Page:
US7979066B2 - Multiple IMSI connections - Google Patents

Multiple IMSI connections Download PDF

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US7979066B2
US7979066B2 US12/238,269 US23826908A US7979066B2 US 7979066 B2 US7979066 B2 US 7979066B2 US 23826908 A US23826908 A US 23826908A US 7979066 B2 US7979066 B2 US 7979066B2
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country
mdn
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mobile subscriber
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ShaoWei Pan
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Lemko Corp
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    • HELECTRICITY
    • H04ELECTRIC COMMUNICATION TECHNIQUE
    • H04WWIRELESS COMMUNICATION NETWORKS
    • H04W8/00Network data management
    • H04W8/02Processing of mobility data, e.g. registration information at HLR [Home Location Register] or VLR [Visitor Location Register]; Transfer of mobility data, e.g. between HLR, VLR or external networks
    • H04W8/06Registration at serving network Location Register, VLR or user mobility server

Abstract

A system is disclosed that includes a first multiple International Mobile Subscriber Identity (IMSI) location register (MILR) module. The first MILR module includes user information associated with a plurality of mobile subscribers. For each of the mobile subscribers, the user information includes a first IMSI number and a first Mobile Directory Number (MDN). The first IMSI number and the first MDN are associated with a first country. The user information includes a second IMSI number and a second MDN. The second IMSI number and the second MDN are associated with a second country. The user information also includes active location information for each of the mobile subscribers.

Description

FIELD OF THE DISCLOSURE

The present disclosure relates generally to multiple International Mobile Subscriber Identity (IMSI) connections.

BACKGROUND

An International Mobile Subscriber Identity (IMSI) number enables international roaming of cellular phones. Each IMSI number includes a first set of digits associated with a mobile country code, a second set of digits associated with a mobile network code, and a third set of digits associated with a wireless carrier of a particular country. International roaming often involves a wireless carrier from a roaming country communicating data to a wireless carrier of a home country for authentication of mobile subscriber information. After authentication, a roaming device can receive incoming calls and make outgoing calls. However, calls to the roaming device are charged at international roaming rates, resulting in expensive calls.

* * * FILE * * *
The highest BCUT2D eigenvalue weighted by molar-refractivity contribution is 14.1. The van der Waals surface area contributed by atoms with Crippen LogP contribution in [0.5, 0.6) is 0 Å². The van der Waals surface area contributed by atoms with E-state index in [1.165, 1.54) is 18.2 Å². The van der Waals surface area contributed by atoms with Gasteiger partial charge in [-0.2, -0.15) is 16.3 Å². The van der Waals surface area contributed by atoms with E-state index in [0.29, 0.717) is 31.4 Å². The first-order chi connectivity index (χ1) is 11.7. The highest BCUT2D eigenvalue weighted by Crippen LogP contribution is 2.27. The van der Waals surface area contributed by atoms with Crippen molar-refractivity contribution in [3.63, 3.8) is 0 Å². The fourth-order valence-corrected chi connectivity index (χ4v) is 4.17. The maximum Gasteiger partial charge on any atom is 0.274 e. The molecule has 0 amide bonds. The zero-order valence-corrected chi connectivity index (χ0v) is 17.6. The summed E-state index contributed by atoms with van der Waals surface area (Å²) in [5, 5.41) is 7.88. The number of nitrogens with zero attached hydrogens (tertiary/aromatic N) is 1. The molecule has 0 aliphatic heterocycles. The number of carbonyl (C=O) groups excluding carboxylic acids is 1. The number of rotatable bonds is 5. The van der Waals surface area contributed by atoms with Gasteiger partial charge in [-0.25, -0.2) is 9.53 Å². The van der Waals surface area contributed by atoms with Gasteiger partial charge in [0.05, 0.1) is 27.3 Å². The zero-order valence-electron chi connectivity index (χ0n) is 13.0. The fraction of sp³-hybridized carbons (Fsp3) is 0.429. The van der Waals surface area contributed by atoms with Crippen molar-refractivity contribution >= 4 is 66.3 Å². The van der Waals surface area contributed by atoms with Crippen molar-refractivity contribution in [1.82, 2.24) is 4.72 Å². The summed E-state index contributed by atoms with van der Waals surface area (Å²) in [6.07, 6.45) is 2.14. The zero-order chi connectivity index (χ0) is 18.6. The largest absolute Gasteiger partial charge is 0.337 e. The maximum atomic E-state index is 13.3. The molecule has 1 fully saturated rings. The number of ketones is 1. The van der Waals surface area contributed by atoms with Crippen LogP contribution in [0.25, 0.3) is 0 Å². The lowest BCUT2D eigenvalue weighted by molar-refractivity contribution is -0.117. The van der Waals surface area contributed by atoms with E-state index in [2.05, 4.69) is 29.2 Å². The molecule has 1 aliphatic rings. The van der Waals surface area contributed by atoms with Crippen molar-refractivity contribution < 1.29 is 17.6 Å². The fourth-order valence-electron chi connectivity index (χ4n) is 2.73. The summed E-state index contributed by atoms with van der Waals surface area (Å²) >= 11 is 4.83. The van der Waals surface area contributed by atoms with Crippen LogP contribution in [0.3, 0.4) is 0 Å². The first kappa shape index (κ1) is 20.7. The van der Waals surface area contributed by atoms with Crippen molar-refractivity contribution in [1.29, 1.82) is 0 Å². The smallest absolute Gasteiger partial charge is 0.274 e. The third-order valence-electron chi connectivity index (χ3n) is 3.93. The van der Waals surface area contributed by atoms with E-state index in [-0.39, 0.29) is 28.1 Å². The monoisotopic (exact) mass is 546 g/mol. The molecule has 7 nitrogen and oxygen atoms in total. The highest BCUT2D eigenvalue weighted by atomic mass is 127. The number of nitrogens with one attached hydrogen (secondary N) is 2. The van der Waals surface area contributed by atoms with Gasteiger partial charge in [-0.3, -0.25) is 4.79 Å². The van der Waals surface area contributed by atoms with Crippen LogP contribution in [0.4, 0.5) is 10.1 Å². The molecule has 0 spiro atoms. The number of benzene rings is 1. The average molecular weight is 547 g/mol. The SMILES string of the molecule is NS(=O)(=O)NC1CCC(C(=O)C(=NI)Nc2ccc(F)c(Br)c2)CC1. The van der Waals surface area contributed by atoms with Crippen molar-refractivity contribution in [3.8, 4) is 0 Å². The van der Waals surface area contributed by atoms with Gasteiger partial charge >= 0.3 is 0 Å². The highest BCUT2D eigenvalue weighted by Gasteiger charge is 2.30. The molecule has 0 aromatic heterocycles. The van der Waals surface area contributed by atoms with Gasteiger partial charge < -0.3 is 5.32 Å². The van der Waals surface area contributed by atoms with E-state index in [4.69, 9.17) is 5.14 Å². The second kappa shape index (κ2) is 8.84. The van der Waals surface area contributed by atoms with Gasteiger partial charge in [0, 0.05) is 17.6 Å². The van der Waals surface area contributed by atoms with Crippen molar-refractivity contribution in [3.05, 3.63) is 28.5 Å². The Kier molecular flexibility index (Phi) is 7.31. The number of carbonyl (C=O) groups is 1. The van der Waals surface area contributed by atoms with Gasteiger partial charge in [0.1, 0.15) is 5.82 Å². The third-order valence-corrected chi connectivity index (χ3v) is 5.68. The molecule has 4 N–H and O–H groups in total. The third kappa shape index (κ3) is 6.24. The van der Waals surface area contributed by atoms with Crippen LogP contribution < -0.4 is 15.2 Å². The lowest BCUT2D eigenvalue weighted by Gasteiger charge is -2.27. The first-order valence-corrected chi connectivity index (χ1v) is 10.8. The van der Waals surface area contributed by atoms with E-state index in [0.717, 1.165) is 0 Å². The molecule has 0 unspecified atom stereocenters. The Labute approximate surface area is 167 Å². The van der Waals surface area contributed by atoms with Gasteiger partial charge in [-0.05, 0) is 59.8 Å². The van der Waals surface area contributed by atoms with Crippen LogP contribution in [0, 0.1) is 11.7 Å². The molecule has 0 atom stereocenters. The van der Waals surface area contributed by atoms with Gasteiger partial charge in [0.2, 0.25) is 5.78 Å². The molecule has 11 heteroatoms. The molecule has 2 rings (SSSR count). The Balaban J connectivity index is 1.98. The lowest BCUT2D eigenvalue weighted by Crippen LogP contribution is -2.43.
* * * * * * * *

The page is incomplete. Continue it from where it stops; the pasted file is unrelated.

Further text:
BRIEF DESCRIPTION OF THE DRAWINGS

FIG. 1 is a diagram of a system used to route telephone calls from a first country to a second country via an Internet Protocol network;

FIG. 2 is a block diagram of a particular illustrative embodiment of a distributed mobile architecture server including an authentication, accounting and authorization (AAA) module with a multiple International Mobile Subscriber Identity (IMSI) location register (MILR) module that may be used as a component of the system of FIG. 1;

FIG. 3 is a diagram of a particular illustrative embodiment of an AAA module with an MILR module;

FIG. 4 is a diagram of a particular illustrative embodiment of data stored in an MILR module;

FIG. 5 is a diagram illustrating multiple distributed mobile architecture servers located in multiple countries;

FIG. 6 is a diagram that illustrates a mobile subscriber device including multiple IMSI numbers;